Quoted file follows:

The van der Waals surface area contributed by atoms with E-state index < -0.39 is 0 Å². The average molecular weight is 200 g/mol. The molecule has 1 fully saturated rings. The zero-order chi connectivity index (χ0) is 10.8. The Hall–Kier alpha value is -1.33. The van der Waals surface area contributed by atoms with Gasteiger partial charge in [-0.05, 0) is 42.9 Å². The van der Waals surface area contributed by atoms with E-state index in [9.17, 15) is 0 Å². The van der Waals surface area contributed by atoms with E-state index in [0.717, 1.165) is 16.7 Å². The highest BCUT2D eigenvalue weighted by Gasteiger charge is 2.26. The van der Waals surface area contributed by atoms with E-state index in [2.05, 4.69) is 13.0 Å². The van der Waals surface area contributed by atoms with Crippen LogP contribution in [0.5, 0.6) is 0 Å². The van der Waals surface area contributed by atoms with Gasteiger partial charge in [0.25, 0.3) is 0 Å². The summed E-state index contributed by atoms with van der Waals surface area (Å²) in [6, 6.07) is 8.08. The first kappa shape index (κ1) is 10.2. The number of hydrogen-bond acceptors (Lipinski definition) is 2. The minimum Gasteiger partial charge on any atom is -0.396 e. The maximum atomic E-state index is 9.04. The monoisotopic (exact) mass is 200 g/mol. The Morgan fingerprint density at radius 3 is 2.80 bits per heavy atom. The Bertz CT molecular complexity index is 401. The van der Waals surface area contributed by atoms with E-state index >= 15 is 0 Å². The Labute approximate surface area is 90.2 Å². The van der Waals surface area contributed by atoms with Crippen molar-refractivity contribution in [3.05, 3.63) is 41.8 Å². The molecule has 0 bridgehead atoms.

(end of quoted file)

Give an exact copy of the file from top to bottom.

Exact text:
The van der Waals surface area contributed by atoms with E-state index < -0.39 is 0 Å². The average molecular weight is 200 g/mol. The molecule has 1 fully saturated rings. The zero-order chi connectivity index (χ0) is 10.8. The Hall–Kier alpha value is -1.33. The van der Waals surface area contributed by atoms with Gasteiger partial charge in [-0.05, 0) is 42.9 Å². The van der Waals surface area contributed by atoms with E-state index in [9.17, 15) is 0 Å². The van der Waals surface area contributed by atoms with E-state index in [0.717, 1.165) is 16.7 Å². The highest BCUT2D eigenvalue weighted by Gasteiger charge is 2.26. The van der Waals surface area contributed by atoms with E-state index in [2.05, 4.69) is 13.0 Å². The van der Waals surface area contributed by atoms with Crippen LogP contribution in [0.5, 0.6) is 0 Å². The van der Waals surface area contributed by atoms with Gasteiger partial charge in [0.25, 0.3) is 0 Å². The summed E-state index contributed by atoms with van der Waals surface area (Å²) in [6, 6.07) is 8.08. The first kappa shape index (κ1) is 10.2. The number of hydrogen-bond acceptors (Lipinski definition) is 2. The minimum Gasteiger partial charge on any atom is -0.396 e. The maximum atomic E-state index is 9.04. The monoisotopic (exact) mass is 200 g/mol. The Morgan fingerprint density at radius 3 is 2.80 bits per heavy atom. The Bertz CT molecular complexity index is 401. The van der Waals surface area contributed by atoms with E-state index >= 15 is 0 Å². The Labute approximate surface area is 90.2 Å². The van der Waals surface area contributed by atoms with Crippen molar-refractivity contribution in [3.05, 3.63) is 41.8 Å². The molecule has 0 bridgehead atoms.